Yes, the bishops have a singular role to play as the successors of the apostles possessing the fullness of priestly authority.  They must edify their flocks “in truth and holiness,” not as pampered princes but as humble servants who live out “the evangelical counsels” in obedience to the Lord.  They must keep trust with God’s people, placing the needs of the faithful centermost in all they say and do.  Will these new universal procedures be sufficient in combating ecclesial betrayal?  Frankly, the document looks to the future while many of us are still concerned about the past and present.

Yes, there should be “mutual listening” and openness “to the contributions of those who care deeply about this process of conversion.”  But where does this place agnostic clinicians that continue to work for the Church who once counseled the return of abusers to assignments and later couched the scandal as one of pedophilia while it was in actuality one of homosexual pederasty?  How can we trust those who treat priests when an unspecified number of their centers are suspected as hotbeds for homosexuality and dissent?  How does a Church express sorrow and reach out to victims so that they might find real healing and peace when the leadership apparently places an inordinate emphasis upon hiring savvy lawyers so as to avoid liability or fault?  What becomes of truth when both shepherds and attorneys employ a plethora of words that baffle the mind and fail to answer pertinent questions? Where is true transparency when the critical and revelatory letters of a high profile prelate like Archbishop Viganò can be dismissed, even by the Pope, himself?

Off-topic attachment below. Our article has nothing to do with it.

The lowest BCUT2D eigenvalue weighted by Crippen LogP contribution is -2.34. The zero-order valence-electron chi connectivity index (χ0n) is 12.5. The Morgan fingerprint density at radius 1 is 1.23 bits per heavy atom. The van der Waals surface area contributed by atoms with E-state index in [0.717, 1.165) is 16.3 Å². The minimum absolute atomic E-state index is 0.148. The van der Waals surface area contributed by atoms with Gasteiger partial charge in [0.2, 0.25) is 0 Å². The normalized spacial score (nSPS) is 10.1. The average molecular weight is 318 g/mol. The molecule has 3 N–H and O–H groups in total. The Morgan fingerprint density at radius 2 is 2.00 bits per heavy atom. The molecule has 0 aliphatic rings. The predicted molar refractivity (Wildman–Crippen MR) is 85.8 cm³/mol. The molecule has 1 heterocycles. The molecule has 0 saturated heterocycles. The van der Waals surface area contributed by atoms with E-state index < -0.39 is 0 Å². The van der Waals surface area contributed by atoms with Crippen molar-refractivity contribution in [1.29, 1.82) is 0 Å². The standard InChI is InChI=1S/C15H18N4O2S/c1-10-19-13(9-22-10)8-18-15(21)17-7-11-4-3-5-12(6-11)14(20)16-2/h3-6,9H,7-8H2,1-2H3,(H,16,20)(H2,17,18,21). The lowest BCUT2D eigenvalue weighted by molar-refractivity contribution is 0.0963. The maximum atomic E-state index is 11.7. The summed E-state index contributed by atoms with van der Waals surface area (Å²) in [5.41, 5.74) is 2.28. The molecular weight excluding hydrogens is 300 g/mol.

The Strengths & Weaknesses of the Papal Intervention

What are the positive elements of this document that build on past efforts to stem the abuse of minors by clergy?

  • Episcopal cover-ups are now deemed as crimes in the Church.
  • Dioceses cannot be indifferent and must render material and physical help to victims.